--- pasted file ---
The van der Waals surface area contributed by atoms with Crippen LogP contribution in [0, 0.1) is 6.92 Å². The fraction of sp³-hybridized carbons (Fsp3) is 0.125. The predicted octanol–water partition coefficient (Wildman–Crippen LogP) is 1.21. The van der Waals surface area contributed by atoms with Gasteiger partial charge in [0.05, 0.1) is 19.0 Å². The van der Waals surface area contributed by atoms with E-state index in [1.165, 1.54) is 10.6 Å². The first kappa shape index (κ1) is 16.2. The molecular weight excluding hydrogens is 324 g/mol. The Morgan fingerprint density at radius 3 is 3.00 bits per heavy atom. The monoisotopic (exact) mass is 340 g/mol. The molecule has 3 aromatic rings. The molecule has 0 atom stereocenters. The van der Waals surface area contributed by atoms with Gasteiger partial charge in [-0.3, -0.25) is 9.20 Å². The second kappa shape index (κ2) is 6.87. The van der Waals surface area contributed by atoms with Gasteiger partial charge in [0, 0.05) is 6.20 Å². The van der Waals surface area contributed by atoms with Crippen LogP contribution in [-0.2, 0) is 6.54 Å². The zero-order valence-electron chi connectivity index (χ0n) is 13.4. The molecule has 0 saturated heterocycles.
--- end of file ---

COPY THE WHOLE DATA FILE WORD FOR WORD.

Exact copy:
The van der Waals surface area contributed by atoms with Crippen LogP contribution in [0, 0.1) is 6.92 Å². The fraction of sp³-hybridized carbons (Fsp3) is 0.125. The predicted octanol–water partition coefficient (Wildman–Crippen LogP) is 1.21. The van der Waals surface area contributed by atoms with Gasteiger partial charge in [0.05, 0.1) is 19.0 Å². The van der Waals surface area contributed by atoms with E-state index in [1.165, 1.54) is 10.6 Å². The first kappa shape index (κ1) is 16.2. The molecular weight excluding hydrogens is 324 g/mol. The Morgan fingerprint density at radius 3 is 3.00 bits per heavy atom. The monoisotopic (exact) mass is 340 g/mol. The molecule has 3 aromatic rings. The molecule has 0 atom stereocenters. The van der Waals surface area contributed by atoms with Gasteiger partial charge in [-0.3, -0.25) is 9.20 Å². The second kappa shape index (κ2) is 6.87. The van der Waals surface area contributed by atoms with Gasteiger partial charge in [0, 0.05) is 6.20 Å². The van der Waals surface area contributed by atoms with Crippen LogP contribution in [-0.2, 0) is 6.54 Å². The zero-order valence-electron chi connectivity index (χ0n) is 13.4. The molecule has 0 saturated heterocycles.